Viewed from this angle, the American Revolution suddenly looks a lot less like a people’s revolt against the tyranny of an old empire, and a lot more like corporate attempts at tax evasion if legal battles were fought with guns instead of lawyers. Considering this, is it any surprise that free-market ideologues and self-styled “sovereign citizens” now use this as justification for their means? Curiously, however, these same ideologues gloss over the deplorable slavery that their white heroes perpetuated as Robin L. Einhorn explains in her book American Taxation, American Slavery. These “heroes” were in fact masters of Newspeak, well over a hundred years before the birth of George Orwell:

Expansions of slavery became expansions of “liberty,” constitutional limitations on democratic self-government became defenses of “equal rights,” and the power of slaveholding elites became the power of the “common man.”

Therefore, I will celebrate the Constitution at such a time as we have a Constitution worth celebrating:

A Constitution that does not conceal slavery in an amendment purportedly enacted to abolish it.

A Constitution that guarantees equal rights for all.

A Constitution that includes a truly representative voting system, not one tilted toward wealthy landholders.

Ultimately, we will never have such a Constitution until we address the fundamental inequalities of our class-based society. This is not to say that I advocate for the total abolishment of all wealth, as such utopian ideals are likely to remain highly unrealistic for the foreseeable future. However, it seems clear that as long as our society is controlled by those who possess most of the wealth, racism and other forms of discrimination will be used to perpetuate class divisions to the benefit of the wealthy.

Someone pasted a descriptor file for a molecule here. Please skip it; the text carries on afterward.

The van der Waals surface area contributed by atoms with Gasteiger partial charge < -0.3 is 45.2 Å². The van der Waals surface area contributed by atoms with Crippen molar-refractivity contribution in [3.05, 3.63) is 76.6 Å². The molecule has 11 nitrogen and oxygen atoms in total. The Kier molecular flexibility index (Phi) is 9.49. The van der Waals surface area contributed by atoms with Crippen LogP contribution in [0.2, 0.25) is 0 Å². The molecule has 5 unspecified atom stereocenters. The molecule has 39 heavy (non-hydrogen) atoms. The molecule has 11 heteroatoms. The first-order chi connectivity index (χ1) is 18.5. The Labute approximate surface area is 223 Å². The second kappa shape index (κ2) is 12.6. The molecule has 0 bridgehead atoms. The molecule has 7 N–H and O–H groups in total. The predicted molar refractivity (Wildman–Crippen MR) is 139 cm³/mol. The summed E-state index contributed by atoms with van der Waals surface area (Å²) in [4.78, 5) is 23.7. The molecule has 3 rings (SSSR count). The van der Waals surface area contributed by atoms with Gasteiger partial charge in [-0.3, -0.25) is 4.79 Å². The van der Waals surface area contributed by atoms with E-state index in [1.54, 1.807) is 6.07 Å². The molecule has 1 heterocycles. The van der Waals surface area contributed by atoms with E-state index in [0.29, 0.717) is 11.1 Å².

In future pieces, I will attempt to explore the foundational changes that might conceivably bring about a more just and equitable society.

California Voter Turnout: 2008 vs 2016

When the Associated Press calls a hotly contested race just one day before the last Super Tuesday primaries of 2016 based entirely on last-minute polling of superdelegates, all in an apparent attempt to scoop the competition, and  major stories about voting irregularities are published in the LA Times, at some point you have to stop and ask yourself if this is business as usual, or something deeper.

Since it would be take a very long time to analyze every county’s turnout in the 2016 election, I’ll just use my home county of San Bernardino as a test case. Final results are not due until July 8, 2016, so I will check back and update this piece as needed.

Here are the numbers. Sources:

Total Registered/Voted Percent
2008 2016 % change 2008 2016 point change
Registered Voters 723661 784130 108.36%